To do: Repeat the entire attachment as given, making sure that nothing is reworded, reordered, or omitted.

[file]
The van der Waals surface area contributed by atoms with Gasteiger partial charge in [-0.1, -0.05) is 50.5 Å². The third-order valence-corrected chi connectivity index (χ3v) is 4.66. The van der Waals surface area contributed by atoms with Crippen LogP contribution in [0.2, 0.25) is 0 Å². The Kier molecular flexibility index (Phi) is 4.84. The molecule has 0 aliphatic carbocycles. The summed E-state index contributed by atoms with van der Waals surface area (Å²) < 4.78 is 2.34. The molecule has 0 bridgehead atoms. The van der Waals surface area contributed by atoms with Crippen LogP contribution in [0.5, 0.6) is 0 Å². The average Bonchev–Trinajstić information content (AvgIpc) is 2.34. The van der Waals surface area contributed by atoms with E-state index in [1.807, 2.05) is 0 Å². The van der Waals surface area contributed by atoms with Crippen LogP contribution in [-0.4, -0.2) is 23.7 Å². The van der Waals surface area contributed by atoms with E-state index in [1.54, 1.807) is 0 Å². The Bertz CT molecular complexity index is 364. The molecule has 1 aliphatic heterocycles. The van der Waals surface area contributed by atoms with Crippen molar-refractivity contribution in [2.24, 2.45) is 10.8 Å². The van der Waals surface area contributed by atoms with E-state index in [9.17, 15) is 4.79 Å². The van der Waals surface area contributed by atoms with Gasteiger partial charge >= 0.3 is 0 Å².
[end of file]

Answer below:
The van der Waals surface area contributed by atoms with Gasteiger partial charge in [-0.1, -0.05) is 50.5 Å². The third-order valence-corrected chi connectivity index (χ3v) is 4.66. The van der Waals surface area contributed by atoms with Crippen LogP contribution in [0.2, 0.25) is 0 Å². The Kier molecular flexibility index (Phi) is 4.84. The molecule has 0 aliphatic carbocycles. The summed E-state index contributed by atoms with van der Waals surface area (Å²) < 4.78 is 2.34. The molecule has 0 bridgehead atoms. The van der Waals surface area contributed by atoms with Crippen LogP contribution in [0.5, 0.6) is 0 Å². The average Bonchev–Trinajstić information content (AvgIpc) is 2.34. The van der Waals surface area contributed by atoms with E-state index in [1.807, 2.05) is 0 Å². The van der Waals surface area contributed by atoms with Crippen LogP contribution in [-0.4, -0.2) is 23.7 Å². The van der Waals surface area contributed by atoms with E-state index in [1.54, 1.807) is 0 Å². The Bertz CT molecular complexity index is 364. The molecule has 1 aliphatic heterocycles. The van der Waals surface area contributed by atoms with Crippen molar-refractivity contribution in [2.24, 2.45) is 10.8 Å². The van der Waals surface area contributed by atoms with E-state index in [9.17, 15) is 4.79 Å². The van der Waals surface area contributed by atoms with Gasteiger partial charge >= 0.3 is 0 Å².